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Oct. 14, 2016 // Alaskan Flight Service Stations: Who They Are

Talkeetna FSS controller Laurie Smith.

The new Slate Book collective bargaining agreement covers NATCA-represented FAA air traffic control specialists, traffic management coordinators/specialists, Notice to Airmen (NOTAM) specialists, and also air traffic controllers assigned to the flight service station (FSS) option in Alaska. Here is some information about our FSS bargaining unit, which is coming off yet another very busy and successful spring and summer travel season of providing key aviation services.

WHO NATCA REPRESENTS: NATCA represents 114 flight service specialists within the total of approximately 150 FAA employees in Alaska’s three FSS locations (Fairbanks, Juneau, and Kenai), one rotational facility (Palmer), and 14 satellite field FSS locations. Within NATCA, these 114 specialists are grouped into one of four union locals: Fairbanks (FAI), Juneau (JNU), Kenai (ENA), and Palmer (PAQ).

NATCA NATIONAL FSS REP: Lawrence Trottini.

NATCA LOCAL FSS REPS: ENA (FS1) — William Straube; FAI (FS2) — Troy Hall; JNU (FS3) — Douglas Rice; PAQ (FS4) — Paul Krueger.

Operations room at Nome FSS.

FSS FACILITIES: The three parent facilities provide 24/7 coverage and administrative functions. The rotational facility has staffing and management responsibility for five remote stations. There are 11 year-round, part-time facilities. There are also three seasonal facilities in the summer months only.

FSS DUTIES AND RESPONSIBILITIES: FSS specialists share Class E airspace with Anchorage Center (ZAN) controllers and issue Special VFR (SVFR) clearances. They assume responsibility for separation among multiple SVFR aircraft in the Class E airspace by assuring visual separation between them. They also deliver hundreds of clearances each day for ZAN. They also provide pre-flight briefings such as weather conditions, manage flight plans, offer traffic advisories, provide emergency assistance, and initiate search and rescue missions. FSS specialists also process NOTAMs.

AIRSPACE: FSS specialists in Alaska are responsible for a land area about the size of Mexico or Mongolia.



  • Total Aircraft Contacted: 480,567 (IFR-132,065; VFR-348,502)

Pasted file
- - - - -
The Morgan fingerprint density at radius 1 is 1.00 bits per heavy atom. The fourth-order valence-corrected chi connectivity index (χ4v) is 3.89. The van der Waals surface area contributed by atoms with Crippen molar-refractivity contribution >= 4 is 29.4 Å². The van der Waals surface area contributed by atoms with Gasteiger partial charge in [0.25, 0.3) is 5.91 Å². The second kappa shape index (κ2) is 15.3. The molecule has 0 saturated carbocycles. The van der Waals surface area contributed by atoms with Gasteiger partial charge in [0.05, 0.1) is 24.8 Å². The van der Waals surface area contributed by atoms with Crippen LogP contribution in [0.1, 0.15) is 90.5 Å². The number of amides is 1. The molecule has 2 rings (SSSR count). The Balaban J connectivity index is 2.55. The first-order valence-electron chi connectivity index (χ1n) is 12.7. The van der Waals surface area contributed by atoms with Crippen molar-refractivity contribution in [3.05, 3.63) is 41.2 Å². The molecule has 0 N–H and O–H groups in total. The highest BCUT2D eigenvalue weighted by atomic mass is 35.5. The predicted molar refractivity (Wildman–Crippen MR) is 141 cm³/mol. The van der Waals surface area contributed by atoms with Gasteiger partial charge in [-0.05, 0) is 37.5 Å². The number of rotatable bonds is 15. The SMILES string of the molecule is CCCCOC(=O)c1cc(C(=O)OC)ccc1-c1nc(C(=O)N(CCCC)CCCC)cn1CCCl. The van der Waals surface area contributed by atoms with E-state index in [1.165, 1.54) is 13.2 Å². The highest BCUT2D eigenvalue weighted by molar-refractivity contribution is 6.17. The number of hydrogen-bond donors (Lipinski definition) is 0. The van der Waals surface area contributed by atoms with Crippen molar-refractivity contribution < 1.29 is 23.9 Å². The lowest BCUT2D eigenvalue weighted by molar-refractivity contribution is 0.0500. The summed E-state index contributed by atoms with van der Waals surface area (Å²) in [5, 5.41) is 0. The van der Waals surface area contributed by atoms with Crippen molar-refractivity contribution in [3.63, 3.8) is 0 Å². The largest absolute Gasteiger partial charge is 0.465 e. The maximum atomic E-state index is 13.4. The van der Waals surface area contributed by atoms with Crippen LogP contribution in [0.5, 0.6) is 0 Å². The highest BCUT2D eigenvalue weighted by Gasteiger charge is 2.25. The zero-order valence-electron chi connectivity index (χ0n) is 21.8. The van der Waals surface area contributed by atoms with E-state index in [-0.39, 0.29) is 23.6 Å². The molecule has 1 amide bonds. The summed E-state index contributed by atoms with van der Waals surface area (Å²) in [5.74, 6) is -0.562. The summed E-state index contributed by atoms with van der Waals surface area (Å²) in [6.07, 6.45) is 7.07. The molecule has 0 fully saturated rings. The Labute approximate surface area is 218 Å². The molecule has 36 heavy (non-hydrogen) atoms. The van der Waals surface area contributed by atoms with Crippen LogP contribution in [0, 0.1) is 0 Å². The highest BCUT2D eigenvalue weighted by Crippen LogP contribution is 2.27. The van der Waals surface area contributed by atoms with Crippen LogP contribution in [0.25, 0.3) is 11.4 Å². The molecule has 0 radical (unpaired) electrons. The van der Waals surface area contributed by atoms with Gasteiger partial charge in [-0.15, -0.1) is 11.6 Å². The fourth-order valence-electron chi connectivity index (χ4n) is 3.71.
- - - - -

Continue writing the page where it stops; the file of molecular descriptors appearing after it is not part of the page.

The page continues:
• Pilot Weather Briefs: 104,794
  • Airport Advisories: 296,496
  • Flight Plans Filed: 199,149
  • NOTAMs: 170,652
  • IFR Clearances Relayed: 58,698
  • PIREPs: 24,009

FSS PROCEDURES: While the procedures provided at FSS facilities are generally standard across the country, there can be great diversity between stations due to geography, airspace and types of aircraft movements. A typical example of an FSS is a station in Class E airspace surrounded by uncontrolled airspace with a mix of commercial and general aviation traffic. The FSS coordinates with ATC regarding IFR operations.

Fairbanks FSS
Fairbanks FSS.

FSS AREAS: Areas surrounding some Flight Service Stations are more complex due to geographical location and a more diverse airspace structure. In Alaska, there are coordination calls between ZAN and Alaskan FSS. There are letters of agreement that allow continuous use until the center needs the airspace. Also, FSS can have multiple aircraft on visual separation.

RECENT INTERNATIONAL RECOGNITION FOR NATCA: Trottini recently traveled to the U.K. for an international flight service conference where he gave a presentation about FSS in the U.S. and the Alaskan FSS in particular.

“This organization was made up of 20 countries including all of the European Union and limited to 70 attendees,” Trottini said. “My 15-minute presentation turned into a 45-minute question and answer session. Every break, I was cornered by each nation and was asked questions on how we do business.”

He continued, “I also spent quality time with the CAA (UK), EASA, NAV CANADA, CATCA, GATCO, and many other governmental, private, and union organization representatives. We also had breakout sessions on phraseology, training requirements, and certifications. NATCA and NAV CANADA were seen as the major resources for the EU in helping to set up the way they will be doing business at the seminar.”

To view more photos of FSS operations out of Alaska, visit NATCA’s Flickr Album.

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